Salix caprea

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 Salix caprea subsp. var.  Florist's willow, French or Pink Pussy willow, Goat Willow, Great Sallow
Goat Willow male catkins
Habit: tree
Height: to
Width: to
15ft35ft 10ft20ft
Height: 15 ft to 35 ft
Width: 10 ft to 20 ft
Lifespan: perennial
Exposure: sun
Water: wet, moist
Features: deciduous
Hidden fields, interally pass variables to right place
Minimum Temp: °Fwarning.png"°F" is not a number.
USDA Zones: 5 to 10
Sunset Zones: 2-24, 30-41
Flower features:
Salicaceae > Salix caprea var. ,

Salix caprea (Goat Willow, also known as the Pussy Willow or Great Sallow), is a common species of willow native to Europe and western and central Asia.[1]

It is a deciduous shrub or small tree, reaching a height of 6-12 m, rarely to 20 m. The leaves are 3-12 cm long and from 2-8 cm wide, broader than most other willows. The flowers are soft silky, silvery 3-7 cm long catkins, produced in early spring before the new leaves appear; the male and female catkins are on different plants (dioecious). The male catkins mature yellow at pollen release, the female catkins maturing pale green. The fruit is a small capsule 5-10 mm long containing numerous minute seeds embedded in fine cottony hairs. The seeds are very small (about 0.2 mm) with the fine hairs aiding dispersal; they require bare soil to germinate.[1][2]

Salix caprea occurs both in wet environments, such as riverbanks and lake shores, and in drier sites, wherever bare soil becomes available due to ground disturbance.[1]

Standard Cyclopedia of Horticulture

Salix caprea. Goat Willow. A small tree, 12-25 ft. high, with upright branches: lvs. large, 2-5 in. long, 1-3 in. wide, rounded or subcordate at base, rugose, very variable: aments appearing before the lvs., large and showy, especially the staminate ones. Eu., Asia.—The typical form often occurs in yards where it has sprouted from the stock upon which the more popular but scarcely more ornamental variety, pendula, has been grafted. Var. pendula, Hort. Kilmarnock Willow. Dwarfed form, grafted on stock about 4 ft. high, and forming a weeping shrub. Often planted in yards. S. multinervis is supposed to be a hybrid, and probably belongs with S. Caprea. S. Caprea var. tricolor, Hort., is said by F. W. Kelsey to be a round-headed tree, with "tricolored foliage;" probably a form of S. aurita. S. palmaefolia, Hort., is said by F. W. Kelsey to be of vigorous growth, with large, deep green lvs. and reddish purple young wood.

The above text is from the Standard Cyclopedia of Horticulture. It may be out of date, but still contains valuable and interesting information which can be incorporated into the remainder of the article. Click on "Collapse" in the header to hide this text.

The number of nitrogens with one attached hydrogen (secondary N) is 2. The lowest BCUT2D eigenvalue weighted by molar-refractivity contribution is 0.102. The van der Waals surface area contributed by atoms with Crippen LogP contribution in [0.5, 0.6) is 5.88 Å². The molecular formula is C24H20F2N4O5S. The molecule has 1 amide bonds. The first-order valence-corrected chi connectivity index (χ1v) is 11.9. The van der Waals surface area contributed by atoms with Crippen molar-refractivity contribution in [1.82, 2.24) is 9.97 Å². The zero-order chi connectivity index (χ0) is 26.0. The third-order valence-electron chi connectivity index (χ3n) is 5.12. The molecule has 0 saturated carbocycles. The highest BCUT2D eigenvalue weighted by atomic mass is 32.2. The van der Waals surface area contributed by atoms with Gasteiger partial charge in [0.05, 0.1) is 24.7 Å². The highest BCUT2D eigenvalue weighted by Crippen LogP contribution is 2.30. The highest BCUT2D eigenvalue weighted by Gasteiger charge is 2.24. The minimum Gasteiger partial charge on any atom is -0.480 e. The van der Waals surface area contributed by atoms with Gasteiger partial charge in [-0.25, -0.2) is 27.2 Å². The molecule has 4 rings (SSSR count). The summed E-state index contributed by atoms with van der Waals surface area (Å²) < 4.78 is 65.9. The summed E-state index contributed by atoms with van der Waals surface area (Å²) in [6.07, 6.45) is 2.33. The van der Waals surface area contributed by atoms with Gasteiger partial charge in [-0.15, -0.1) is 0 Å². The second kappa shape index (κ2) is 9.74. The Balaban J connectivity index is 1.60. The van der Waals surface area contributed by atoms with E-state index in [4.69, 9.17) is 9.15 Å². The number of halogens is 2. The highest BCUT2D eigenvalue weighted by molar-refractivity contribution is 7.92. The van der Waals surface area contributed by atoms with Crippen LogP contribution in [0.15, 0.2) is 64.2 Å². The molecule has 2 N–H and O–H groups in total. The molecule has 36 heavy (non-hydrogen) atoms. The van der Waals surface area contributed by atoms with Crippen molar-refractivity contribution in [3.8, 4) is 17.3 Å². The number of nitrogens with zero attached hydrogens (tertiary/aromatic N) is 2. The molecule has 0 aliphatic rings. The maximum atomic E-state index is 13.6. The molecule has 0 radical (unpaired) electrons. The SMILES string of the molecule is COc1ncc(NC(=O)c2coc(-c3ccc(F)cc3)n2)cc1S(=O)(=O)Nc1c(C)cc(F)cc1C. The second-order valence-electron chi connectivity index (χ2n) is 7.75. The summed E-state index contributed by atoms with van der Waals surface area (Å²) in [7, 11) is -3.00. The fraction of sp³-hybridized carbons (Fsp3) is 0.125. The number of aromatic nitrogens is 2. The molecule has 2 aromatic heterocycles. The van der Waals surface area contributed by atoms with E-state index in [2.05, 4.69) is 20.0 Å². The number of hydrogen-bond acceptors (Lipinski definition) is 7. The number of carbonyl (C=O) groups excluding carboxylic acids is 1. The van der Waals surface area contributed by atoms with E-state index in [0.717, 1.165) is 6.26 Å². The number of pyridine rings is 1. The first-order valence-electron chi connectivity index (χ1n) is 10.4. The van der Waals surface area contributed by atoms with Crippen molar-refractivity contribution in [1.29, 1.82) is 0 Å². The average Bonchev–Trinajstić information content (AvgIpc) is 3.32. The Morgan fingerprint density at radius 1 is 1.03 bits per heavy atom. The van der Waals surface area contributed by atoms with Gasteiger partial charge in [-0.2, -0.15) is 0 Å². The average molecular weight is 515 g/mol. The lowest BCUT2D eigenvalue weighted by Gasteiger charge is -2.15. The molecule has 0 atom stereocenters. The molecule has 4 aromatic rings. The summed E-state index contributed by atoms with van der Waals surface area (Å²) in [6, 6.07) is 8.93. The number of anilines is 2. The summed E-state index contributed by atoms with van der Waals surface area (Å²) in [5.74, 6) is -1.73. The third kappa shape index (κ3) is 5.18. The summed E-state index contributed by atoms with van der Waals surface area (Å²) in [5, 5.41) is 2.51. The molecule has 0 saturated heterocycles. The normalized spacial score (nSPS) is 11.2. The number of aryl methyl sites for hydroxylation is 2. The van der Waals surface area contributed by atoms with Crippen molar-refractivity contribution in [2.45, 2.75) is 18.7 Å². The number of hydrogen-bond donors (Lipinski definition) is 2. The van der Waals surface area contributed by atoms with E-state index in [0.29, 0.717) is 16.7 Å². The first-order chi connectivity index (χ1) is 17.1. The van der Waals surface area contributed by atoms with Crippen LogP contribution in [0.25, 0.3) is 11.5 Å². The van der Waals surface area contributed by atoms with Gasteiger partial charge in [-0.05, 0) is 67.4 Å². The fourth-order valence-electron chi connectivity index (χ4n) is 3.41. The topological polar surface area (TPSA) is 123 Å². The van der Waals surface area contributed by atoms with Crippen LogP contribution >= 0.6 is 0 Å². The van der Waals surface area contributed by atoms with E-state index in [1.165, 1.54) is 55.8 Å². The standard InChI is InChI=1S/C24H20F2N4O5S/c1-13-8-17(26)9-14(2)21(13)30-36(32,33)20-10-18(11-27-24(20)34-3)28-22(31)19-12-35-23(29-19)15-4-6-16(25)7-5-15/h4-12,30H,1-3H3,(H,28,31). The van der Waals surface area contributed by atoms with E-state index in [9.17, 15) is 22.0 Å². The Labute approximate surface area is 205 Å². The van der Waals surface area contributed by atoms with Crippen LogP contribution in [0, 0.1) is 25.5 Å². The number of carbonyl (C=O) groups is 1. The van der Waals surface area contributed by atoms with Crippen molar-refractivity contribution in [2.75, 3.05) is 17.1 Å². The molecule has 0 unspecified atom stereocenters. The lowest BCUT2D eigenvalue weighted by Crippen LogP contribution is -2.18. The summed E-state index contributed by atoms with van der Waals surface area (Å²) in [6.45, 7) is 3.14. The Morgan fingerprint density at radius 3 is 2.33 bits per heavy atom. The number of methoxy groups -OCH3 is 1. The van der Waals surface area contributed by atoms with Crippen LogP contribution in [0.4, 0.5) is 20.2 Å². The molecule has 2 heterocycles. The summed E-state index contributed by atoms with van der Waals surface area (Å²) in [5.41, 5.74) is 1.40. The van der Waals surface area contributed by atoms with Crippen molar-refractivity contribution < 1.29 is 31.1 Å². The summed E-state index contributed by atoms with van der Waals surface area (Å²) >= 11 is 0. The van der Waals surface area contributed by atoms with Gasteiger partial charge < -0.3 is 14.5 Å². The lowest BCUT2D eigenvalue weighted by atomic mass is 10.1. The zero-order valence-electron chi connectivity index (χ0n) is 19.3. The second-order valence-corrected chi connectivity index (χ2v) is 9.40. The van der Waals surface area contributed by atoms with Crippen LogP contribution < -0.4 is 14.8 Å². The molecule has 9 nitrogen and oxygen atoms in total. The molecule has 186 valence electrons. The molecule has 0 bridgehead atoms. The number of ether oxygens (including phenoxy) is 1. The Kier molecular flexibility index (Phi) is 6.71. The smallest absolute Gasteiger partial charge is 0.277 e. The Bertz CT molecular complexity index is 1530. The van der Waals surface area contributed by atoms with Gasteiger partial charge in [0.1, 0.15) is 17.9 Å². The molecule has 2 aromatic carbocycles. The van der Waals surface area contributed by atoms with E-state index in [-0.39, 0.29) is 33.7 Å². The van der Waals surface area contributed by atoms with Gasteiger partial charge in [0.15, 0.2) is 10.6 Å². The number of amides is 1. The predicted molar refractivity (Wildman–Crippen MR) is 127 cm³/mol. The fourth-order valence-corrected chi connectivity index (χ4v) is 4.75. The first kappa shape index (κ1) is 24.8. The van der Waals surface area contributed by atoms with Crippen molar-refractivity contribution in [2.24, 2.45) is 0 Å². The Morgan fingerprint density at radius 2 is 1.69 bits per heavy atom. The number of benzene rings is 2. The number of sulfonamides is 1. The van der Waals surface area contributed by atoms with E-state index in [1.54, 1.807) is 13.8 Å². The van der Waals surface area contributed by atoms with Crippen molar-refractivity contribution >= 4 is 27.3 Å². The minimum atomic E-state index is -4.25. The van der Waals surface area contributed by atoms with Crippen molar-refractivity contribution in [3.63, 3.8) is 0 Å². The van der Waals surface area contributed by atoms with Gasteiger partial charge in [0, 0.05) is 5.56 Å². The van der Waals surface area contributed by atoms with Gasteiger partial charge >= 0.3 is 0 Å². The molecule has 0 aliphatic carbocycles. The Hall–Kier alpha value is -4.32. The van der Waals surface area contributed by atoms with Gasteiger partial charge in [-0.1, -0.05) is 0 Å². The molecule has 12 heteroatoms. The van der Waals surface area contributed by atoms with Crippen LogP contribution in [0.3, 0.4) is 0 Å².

Unlike almost all other willows, pure specimens of Salix caprea do not take root readily from cuttings; if a willow resembling the species does root easily, it is probably a hybrid with another species of willow.[2]

Pests and diseases

The leaves are commonly eaten by browsing mammals. Willows are very susceptible to gall inducers and the midge Rhabdophaga rosaria forms the Camellia gall on S. caprea.[3]


A small number of cultivars have been selected for garden use. The most common is S. caprea 'Kilmarnock', with stiffly pendulous shoots, forming a mop-head; it is a male clone. A similar female clone is S. caprea 'Weeping Sally'. As they do not form a leader, they are grafted on erect stems of other willows; the height of these cultivars is determined by the height at which the graft is made.[2] Plants can also be grown from greenwood cuttings make attractive creeping mounds. Hardwood cuttings are often difficult to root.

There are two varieties:[1]

  • Salix caprea var. caprea. Lowland regions throughout the range. Leaves thinly hairy above, densely hairy below, 5-12 cm long; stipules persistent until autumn.
  • Salix caprea var. sphacelata (Sm.) Wahlenb. (syn. S. caprea var. coaetanea Hartm.; S. coaetanea (Hartm.) Floderus). High altitudes in the mountains of central and northern Europe (Alps, Carpathians, Scotland, Scandinavia). Leaves densely silky-hairy on both sides, 3-7 cm long; stipules early deciduous.

Hybrids with several other willow species are common, notably with Salix cinerea (S. × reichardtii), Salix aurita (S. × multinervis), Salix viminalis (S. × smithiana), and Salix purpurea (S. × sordida). Populations of Salix caprea often show hybrid introgression.[1][2]



  1. 1.0 1.1 1.2 1.3 1.4 Meikle, R. D. (1984). Willows and Poplars of Great Britain and Ireland. BSBI Handbook 4. ISBN 0-901158-07-0.
  2. 2.0 2.1 2.2 2.3 Rushforth, K. (1999). Trees of Britain and Europe. Collins. ISBN 0-00-220013-9.
  3. Gall Inducers

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